Pragmatically case-marked: Non-syntactic functions of the Kuuk Thaayorre ergative suffix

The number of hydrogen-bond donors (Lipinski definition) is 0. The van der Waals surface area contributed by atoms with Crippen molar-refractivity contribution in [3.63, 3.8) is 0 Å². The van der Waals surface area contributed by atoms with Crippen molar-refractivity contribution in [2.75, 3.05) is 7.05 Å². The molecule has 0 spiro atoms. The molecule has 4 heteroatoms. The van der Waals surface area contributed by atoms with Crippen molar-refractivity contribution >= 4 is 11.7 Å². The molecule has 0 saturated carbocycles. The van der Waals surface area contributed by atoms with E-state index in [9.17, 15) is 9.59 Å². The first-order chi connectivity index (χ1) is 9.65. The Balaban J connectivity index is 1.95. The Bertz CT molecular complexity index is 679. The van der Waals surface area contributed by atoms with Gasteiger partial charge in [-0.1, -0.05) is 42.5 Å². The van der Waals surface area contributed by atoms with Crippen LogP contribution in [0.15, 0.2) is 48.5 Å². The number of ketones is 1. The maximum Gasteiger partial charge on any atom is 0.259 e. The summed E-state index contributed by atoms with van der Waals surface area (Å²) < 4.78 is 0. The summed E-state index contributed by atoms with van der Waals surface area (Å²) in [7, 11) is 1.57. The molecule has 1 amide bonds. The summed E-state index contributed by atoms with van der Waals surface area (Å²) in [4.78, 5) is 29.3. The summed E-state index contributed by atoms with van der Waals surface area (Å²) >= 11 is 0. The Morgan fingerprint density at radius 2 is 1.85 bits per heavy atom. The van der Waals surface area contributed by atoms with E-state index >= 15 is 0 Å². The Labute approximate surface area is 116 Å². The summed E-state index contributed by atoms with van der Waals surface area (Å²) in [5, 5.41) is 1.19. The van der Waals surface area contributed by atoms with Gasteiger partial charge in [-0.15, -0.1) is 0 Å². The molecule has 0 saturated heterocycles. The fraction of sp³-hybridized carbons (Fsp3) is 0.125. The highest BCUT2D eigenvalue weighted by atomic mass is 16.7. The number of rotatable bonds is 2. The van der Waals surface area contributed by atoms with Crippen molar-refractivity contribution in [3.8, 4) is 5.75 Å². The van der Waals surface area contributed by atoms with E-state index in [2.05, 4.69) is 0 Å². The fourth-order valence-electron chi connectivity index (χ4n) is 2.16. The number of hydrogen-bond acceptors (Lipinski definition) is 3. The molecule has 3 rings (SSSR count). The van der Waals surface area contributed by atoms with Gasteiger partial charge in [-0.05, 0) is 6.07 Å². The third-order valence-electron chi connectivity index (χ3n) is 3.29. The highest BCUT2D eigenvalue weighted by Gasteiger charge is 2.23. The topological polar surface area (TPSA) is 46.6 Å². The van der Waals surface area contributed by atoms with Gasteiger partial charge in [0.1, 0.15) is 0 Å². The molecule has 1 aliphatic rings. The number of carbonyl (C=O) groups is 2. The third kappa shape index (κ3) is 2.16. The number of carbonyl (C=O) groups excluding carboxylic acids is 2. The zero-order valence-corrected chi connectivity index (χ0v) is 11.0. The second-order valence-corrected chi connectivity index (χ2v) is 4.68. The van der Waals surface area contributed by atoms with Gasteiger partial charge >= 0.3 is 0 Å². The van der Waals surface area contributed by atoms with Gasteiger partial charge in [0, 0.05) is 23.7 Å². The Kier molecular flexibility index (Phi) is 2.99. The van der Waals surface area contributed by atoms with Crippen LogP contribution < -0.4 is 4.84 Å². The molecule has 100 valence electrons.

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In Kuuk Thaayorre, ergative marking is of both syntactic and pragmatic import. Syntactically, ergative inflection marks a noun phrase as the subject of a transitive clause. Though this may be considered definitional of an ergative morpheme, Kuuk Thaayorre joins a growing number of languages in which ergative marking is documented to be “optional”; not obligatorily present in all transitive clauses. Conversely – and more unusually – the subject of a Kuuk Thaayorre intransitive clause may in some cases be ergative-marked. This chapter proposes that as well as signifying the ergative case relation, the ergative morpheme’s presence in an intransitive clause signals that the subject referent is “unexpected”, and its absence from a transitive clause signals that the subject referent is “expected”.


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